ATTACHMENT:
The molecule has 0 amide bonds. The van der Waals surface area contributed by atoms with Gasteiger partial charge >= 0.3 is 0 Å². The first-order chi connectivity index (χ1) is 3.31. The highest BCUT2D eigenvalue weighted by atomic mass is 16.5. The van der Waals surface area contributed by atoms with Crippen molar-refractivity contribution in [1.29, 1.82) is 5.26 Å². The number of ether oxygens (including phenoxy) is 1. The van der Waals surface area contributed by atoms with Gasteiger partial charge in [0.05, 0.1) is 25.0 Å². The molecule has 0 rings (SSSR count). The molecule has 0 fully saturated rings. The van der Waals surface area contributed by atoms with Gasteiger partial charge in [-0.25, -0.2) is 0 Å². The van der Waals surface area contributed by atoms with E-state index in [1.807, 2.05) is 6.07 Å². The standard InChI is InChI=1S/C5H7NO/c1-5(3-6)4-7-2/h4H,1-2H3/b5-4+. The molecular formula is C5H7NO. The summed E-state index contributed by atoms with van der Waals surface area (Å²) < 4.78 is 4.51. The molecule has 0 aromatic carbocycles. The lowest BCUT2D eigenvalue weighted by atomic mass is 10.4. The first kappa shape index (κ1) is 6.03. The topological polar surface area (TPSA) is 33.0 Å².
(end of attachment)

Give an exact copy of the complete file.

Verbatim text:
The molecule has 0 amide bonds. The van der Waals surface area contributed by atoms with Gasteiger partial charge >= 0.3 is 0 Å². The first-order chi connectivity index (χ1) is 3.31. The highest BCUT2D eigenvalue weighted by atomic mass is 16.5. The van der Waals surface area contributed by atoms with Crippen molar-refractivity contribution in [1.29, 1.82) is 5.26 Å². The number of ether oxygens (including phenoxy) is 1. The van der Waals surface area contributed by atoms with Gasteiger partial charge in [0.05, 0.1) is 25.0 Å². The molecule has 0 rings (SSSR count). The molecule has 0 fully saturated rings. The van der Waals surface area contributed by atoms with Gasteiger partial charge in [-0.25, -0.2) is 0 Å². The van der Waals surface area contributed by atoms with E-state index in [1.807, 2.05) is 6.07 Å². The standard InChI is InChI=1S/C5H7NO/c1-5(3-6)4-7-2/h4H,1-2H3/b5-4+. The molecular formula is C5H7NO. The summed E-state index contributed by atoms with van der Waals surface area (Å²) < 4.78 is 4.51. The molecule has 0 aromatic carbocycles. The lowest BCUT2D eigenvalue weighted by atomic mass is 10.4. The first kappa shape index (κ1) is 6.03. The topological polar surface area (TPSA) is 33.0 Å².